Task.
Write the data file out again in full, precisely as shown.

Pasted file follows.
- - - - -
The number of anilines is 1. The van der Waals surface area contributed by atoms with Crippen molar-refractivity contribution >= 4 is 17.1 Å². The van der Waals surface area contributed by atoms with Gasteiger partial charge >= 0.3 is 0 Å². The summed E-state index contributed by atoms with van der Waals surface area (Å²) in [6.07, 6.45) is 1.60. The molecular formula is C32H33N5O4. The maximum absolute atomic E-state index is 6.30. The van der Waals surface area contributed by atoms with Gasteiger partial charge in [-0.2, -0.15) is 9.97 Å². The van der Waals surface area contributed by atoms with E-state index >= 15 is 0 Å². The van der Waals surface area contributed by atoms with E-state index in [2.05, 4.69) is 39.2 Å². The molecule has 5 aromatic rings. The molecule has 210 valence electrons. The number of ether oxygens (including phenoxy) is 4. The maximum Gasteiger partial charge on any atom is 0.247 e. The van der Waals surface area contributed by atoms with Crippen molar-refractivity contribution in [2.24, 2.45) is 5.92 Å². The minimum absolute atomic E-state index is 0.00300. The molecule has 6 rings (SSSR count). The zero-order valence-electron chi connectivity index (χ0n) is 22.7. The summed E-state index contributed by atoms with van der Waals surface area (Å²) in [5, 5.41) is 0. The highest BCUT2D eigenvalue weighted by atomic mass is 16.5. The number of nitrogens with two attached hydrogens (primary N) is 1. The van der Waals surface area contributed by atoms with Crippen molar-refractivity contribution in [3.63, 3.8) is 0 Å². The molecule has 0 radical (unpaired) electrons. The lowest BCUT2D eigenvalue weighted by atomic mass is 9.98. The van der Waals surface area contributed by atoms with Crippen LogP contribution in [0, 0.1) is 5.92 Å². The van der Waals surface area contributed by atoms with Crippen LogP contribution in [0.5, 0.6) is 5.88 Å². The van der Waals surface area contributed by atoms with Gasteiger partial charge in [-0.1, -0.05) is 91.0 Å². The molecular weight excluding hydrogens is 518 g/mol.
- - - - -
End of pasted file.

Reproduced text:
The number of anilines is 1. The van der Waals surface area contributed by atoms with Crippen molar-refractivity contribution >= 4 is 17.1 Å². The van der Waals surface area contributed by atoms with Gasteiger partial charge >= 0.3 is 0 Å². The summed E-state index contributed by atoms with van der Waals surface area (Å²) in [6.07, 6.45) is 1.60. The molecular formula is C32H33N5O4. The maximum absolute atomic E-state index is 6.30. The van der Waals surface area contributed by atoms with Gasteiger partial charge in [-0.2, -0.15) is 9.97 Å². The van der Waals surface area contributed by atoms with E-state index >= 15 is 0 Å². The van der Waals surface area contributed by atoms with E-state index in [2.05, 4.69) is 39.2 Å². The molecule has 5 aromatic rings. The molecule has 210 valence electrons. The number of ether oxygens (including phenoxy) is 4. The maximum Gasteiger partial charge on any atom is 0.247 e. The van der Waals surface area contributed by atoms with Crippen molar-refractivity contribution in [2.24, 2.45) is 5.92 Å². The minimum absolute atomic E-state index is 0.00300. The molecule has 6 rings (SSSR count). The zero-order valence-electron chi connectivity index (χ0n) is 22.7. The summed E-state index contributed by atoms with van der Waals surface area (Å²) in [5, 5.41) is 0. The highest BCUT2D eigenvalue weighted by atomic mass is 16.5. The number of nitrogens with two attached hydrogens (primary N) is 1. The van der Waals surface area contributed by atoms with Crippen molar-refractivity contribution in [3.63, 3.8) is 0 Å². The molecule has 0 radical (unpaired) electrons. The lowest BCUT2D eigenvalue weighted by atomic mass is 9.98. The van der Waals surface area contributed by atoms with Crippen LogP contribution in [0, 0.1) is 5.92 Å². The van der Waals surface area contributed by atoms with Crippen LogP contribution in [0.5, 0.6) is 5.88 Å². The van der Waals surface area contributed by atoms with Gasteiger partial charge in [-0.1, -0.05) is 91.0 Å². The molecular weight excluding hydrogens is 518 g/mol.